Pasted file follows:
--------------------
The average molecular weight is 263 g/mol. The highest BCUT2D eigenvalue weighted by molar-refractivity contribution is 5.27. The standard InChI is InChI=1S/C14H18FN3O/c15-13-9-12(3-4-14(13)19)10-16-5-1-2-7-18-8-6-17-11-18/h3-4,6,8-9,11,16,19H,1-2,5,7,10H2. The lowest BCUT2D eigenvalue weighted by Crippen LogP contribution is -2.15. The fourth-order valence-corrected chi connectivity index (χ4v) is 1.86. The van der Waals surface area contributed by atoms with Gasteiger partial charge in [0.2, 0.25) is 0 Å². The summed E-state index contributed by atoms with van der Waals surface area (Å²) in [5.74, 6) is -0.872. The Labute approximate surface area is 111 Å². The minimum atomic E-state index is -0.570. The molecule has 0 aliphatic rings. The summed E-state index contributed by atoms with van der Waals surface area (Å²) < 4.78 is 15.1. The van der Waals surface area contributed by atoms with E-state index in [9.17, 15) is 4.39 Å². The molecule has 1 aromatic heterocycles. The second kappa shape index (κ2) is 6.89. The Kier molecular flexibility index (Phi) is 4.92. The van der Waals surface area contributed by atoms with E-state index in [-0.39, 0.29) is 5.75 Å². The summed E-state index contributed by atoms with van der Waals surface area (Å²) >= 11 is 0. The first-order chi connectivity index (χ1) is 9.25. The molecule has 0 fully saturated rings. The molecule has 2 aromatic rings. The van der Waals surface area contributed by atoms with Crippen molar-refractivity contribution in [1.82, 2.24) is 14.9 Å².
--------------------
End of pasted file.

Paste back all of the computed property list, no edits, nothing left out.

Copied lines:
The average molecular weight is 263 g/mol. The highest BCUT2D eigenvalue weighted by molar-refractivity contribution is 5.27. The standard InChI is InChI=1S/C14H18FN3O/c15-13-9-12(3-4-14(13)19)10-16-5-1-2-7-18-8-6-17-11-18/h3-4,6,8-9,11,16,19H,1-2,5,7,10H2. The lowest BCUT2D eigenvalue weighted by Crippen LogP contribution is -2.15. The fourth-order valence-corrected chi connectivity index (χ4v) is 1.86. The van der Waals surface area contributed by atoms with Gasteiger partial charge in [0.2, 0.25) is 0 Å². The summed E-state index contributed by atoms with van der Waals surface area (Å²) in [5.74, 6) is -0.872. The Labute approximate surface area is 111 Å². The minimum atomic E-state index is -0.570. The molecule has 0 aliphatic rings. The summed E-state index contributed by atoms with van der Waals surface area (Å²) < 4.78 is 15.1. The van der Waals surface area contributed by atoms with E-state index in [9.17, 15) is 4.39 Å². The molecule has 1 aromatic heterocycles. The second kappa shape index (κ2) is 6.89. The Kier molecular flexibility index (Phi) is 4.92. The van der Waals surface area contributed by atoms with E-state index in [-0.39, 0.29) is 5.75 Å². The summed E-state index contributed by atoms with van der Waals surface area (Å²) >= 11 is 0. The first-order chi connectivity index (χ1) is 9.25. The molecule has 0 fully saturated rings. The molecule has 2 aromatic rings. The van der Waals surface area contributed by atoms with Crippen molar-refractivity contribution in [1.82, 2.24) is 14.9 Å².